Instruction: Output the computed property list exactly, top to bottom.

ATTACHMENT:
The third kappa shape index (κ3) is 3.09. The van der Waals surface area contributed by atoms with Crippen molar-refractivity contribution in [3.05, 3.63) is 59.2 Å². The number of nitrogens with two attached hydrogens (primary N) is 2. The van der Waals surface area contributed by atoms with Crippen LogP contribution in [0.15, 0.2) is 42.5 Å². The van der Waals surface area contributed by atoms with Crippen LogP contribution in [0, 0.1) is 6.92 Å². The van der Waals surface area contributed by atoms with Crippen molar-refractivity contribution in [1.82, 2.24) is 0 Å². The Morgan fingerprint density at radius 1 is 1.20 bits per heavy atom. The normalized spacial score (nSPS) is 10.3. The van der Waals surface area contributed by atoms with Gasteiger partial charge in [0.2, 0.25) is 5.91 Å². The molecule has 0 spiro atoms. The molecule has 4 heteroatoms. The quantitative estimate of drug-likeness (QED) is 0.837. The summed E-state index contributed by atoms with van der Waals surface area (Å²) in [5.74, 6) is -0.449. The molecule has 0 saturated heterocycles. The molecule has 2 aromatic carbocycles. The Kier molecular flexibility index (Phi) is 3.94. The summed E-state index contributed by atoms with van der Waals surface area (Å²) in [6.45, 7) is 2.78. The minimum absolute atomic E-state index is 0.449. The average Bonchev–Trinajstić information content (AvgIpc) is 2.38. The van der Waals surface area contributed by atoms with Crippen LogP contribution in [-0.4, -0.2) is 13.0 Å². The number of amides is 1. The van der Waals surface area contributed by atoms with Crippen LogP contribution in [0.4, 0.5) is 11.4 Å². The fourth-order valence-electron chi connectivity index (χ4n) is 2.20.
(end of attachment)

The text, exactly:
The third kappa shape index (κ3) is 3.09. The van der Waals surface area contributed by atoms with Crippen molar-refractivity contribution in [3.05, 3.63) is 59.2 Å². The number of nitrogens with two attached hydrogens (primary N) is 2. The van der Waals surface area contributed by atoms with Crippen LogP contribution in [0.15, 0.2) is 42.5 Å². The van der Waals surface area contributed by atoms with Crippen LogP contribution in [0, 0.1) is 6.92 Å². The van der Waals surface area contributed by atoms with Crippen molar-refractivity contribution in [1.82, 2.24) is 0 Å². The Morgan fingerprint density at radius 1 is 1.20 bits per heavy atom. The normalized spacial score (nSPS) is 10.3. The van der Waals surface area contributed by atoms with Gasteiger partial charge in [0.2, 0.25) is 5.91 Å². The molecule has 0 spiro atoms. The molecule has 4 heteroatoms. The quantitative estimate of drug-likeness (QED) is 0.837. The summed E-state index contributed by atoms with van der Waals surface area (Å²) in [5.74, 6) is -0.449. The molecule has 0 saturated heterocycles. The molecule has 2 aromatic carbocycles. The Kier molecular flexibility index (Phi) is 3.94. The summed E-state index contributed by atoms with van der Waals surface area (Å²) in [6.45, 7) is 2.78. The minimum absolute atomic E-state index is 0.449. The average Bonchev–Trinajstić information content (AvgIpc) is 2.38. The van der Waals surface area contributed by atoms with Crippen LogP contribution in [-0.4, -0.2) is 13.0 Å². The number of amides is 1. The van der Waals surface area contributed by atoms with Crippen LogP contribution in [0.4, 0.5) is 11.4 Å². The fourth-order valence-electron chi connectivity index (χ4n) is 2.20.